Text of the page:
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The first time he faced mounting criticism over his former pastor, the Rev. Jeremiah Wright, Sen. Barack Obama responded with an eloquent and important speech on race in America. It was an almost perfect defense, raising the level of the discourse from sound bites to substance.
The Obama campaign no doubt thought it had the Wright situation under control. But after staying quiet for weeks, the reverend resurfaced, giving the 24-hour news cyclists more material to chew on and leaving the Democratic frontrunner temporarily befuddled.
Wright, the sequel, represents another defining moment for Obama. Asked Monday about Wright's return to the talk-show circuit, Obama offered this weak response: "None of the voters I talk to ask about it. There may be people who are troubled by it and are polite and not asking about it. It's not what I hear.''
The answer was off point, and it revealed the Obama campaign's initial uncertainty about how to respond to a problem that won't go away. Obama was much more forceful and convincing during a Tuesday news conference, saying he was offended by Wright's comments.
The candidate also took some very positive steps toward distancing himself from Wright. "The person I saw yesterday was not the person that I met 20 years ago,'' he said, providing his own powerful sound bite.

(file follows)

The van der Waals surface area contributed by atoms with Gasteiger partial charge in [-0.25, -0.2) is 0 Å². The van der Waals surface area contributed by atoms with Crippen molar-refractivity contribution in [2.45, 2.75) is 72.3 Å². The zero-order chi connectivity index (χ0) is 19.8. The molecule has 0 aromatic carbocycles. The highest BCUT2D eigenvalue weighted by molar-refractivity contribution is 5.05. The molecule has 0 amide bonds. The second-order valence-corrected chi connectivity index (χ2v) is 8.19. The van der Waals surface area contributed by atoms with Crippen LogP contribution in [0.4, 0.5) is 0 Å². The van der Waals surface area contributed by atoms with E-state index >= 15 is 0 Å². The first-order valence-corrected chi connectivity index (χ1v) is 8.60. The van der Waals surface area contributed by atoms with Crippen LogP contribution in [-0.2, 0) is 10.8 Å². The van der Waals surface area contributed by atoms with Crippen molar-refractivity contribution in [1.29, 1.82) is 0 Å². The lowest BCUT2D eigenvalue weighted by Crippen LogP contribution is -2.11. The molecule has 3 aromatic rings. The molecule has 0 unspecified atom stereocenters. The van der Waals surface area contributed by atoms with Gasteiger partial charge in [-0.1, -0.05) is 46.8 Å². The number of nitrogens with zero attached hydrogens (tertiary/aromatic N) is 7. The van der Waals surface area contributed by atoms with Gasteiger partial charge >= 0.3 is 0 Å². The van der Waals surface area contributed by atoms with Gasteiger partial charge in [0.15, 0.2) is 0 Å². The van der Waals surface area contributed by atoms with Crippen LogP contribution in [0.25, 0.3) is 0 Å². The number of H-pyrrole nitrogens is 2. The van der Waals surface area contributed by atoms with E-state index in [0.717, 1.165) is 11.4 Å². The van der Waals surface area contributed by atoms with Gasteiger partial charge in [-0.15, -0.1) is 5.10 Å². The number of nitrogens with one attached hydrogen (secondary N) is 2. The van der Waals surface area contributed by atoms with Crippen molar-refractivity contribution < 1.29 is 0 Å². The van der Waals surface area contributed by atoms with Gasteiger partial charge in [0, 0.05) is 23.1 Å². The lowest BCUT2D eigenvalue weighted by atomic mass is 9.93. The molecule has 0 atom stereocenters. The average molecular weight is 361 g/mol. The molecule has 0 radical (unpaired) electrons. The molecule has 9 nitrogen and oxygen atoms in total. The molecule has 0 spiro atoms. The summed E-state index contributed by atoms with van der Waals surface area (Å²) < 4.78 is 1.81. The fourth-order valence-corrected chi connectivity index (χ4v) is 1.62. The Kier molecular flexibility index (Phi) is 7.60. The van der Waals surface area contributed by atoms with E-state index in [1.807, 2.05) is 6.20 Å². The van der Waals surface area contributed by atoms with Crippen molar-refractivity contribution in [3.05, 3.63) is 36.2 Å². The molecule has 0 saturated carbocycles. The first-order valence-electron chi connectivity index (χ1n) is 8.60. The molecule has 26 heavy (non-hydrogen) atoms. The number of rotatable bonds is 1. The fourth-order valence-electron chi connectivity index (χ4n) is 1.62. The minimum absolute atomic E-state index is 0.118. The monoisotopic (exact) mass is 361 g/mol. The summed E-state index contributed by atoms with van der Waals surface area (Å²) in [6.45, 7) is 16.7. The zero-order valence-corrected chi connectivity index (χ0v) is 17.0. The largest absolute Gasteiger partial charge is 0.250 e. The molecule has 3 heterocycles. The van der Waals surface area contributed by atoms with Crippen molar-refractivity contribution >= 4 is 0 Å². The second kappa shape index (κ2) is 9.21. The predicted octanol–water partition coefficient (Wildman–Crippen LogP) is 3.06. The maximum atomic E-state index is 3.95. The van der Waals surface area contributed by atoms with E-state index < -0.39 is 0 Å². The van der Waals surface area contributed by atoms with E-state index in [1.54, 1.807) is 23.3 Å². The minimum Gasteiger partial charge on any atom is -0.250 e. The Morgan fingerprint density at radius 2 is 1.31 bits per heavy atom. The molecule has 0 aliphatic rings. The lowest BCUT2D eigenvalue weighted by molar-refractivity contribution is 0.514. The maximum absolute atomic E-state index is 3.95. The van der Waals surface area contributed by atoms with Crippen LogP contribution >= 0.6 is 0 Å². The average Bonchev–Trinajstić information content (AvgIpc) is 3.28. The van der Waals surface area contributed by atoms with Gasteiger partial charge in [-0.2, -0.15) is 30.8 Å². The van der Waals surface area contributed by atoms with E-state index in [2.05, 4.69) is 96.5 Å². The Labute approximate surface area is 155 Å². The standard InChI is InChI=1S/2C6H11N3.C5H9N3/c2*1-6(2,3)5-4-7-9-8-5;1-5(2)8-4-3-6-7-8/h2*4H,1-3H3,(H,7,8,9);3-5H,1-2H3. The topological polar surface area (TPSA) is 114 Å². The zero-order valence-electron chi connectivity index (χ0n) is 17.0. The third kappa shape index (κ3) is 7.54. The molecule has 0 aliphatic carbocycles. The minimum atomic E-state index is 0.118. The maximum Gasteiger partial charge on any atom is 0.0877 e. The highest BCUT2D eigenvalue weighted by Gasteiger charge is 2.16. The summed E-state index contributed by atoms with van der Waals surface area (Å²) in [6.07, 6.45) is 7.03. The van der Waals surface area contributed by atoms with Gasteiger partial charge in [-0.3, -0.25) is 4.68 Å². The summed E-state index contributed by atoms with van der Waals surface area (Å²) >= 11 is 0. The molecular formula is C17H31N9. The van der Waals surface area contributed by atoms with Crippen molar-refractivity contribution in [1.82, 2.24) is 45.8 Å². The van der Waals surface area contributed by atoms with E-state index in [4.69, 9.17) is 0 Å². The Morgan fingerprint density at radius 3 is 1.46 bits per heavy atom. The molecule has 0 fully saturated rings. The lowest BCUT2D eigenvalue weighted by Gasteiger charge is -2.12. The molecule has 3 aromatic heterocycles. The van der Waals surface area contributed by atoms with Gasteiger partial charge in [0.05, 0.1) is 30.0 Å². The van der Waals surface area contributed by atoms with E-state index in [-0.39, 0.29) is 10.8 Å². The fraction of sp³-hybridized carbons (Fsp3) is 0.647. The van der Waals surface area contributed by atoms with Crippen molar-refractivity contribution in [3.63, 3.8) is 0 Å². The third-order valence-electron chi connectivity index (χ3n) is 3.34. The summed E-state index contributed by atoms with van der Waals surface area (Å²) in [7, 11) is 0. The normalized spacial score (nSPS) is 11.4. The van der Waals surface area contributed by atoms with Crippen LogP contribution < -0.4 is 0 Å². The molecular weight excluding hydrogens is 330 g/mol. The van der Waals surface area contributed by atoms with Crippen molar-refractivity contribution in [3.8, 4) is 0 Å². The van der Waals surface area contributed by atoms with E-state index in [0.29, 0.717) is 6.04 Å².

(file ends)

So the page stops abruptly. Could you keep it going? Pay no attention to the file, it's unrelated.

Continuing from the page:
Obama appears to be a victim of Wright's enormous ego, which had been pretty much confined to Chicago before the reverend's former congregant came within a few months or superdelegates of the Democratic nomination.
Before Tuesday, Obama had likened Wright to an uncle who occasionally says things you disagree with. That's diplomatic -- maybe even a bit noble. But Wright keeps taking advantage of his relationship with Obama to grab the spotlight.
Since the beginning of the presidential race, Obama's message of a national unity that transcends race and class has resonated with many voters. Wright often strikes a different chord, one that sounds increasingly angry and divisive. And sometimes, as when he talks about AIDS being a plot against blacks by the U.S. government, he sounds nutty.
It's troubling that the Obama camp was unable to convince Wright to keep a low profile through November. But now that he's back, Obama will undoubtedly have more opportunities to convince voters that he's made a complete break from his former pastor. Tuesday's statement is a good start.
Like it or not, Wright is a legitimate campaign issue now, and he seems hellbent on remaining one as long as he has access to a microphone. How Obama responds in the weeks ahead might determine his political future.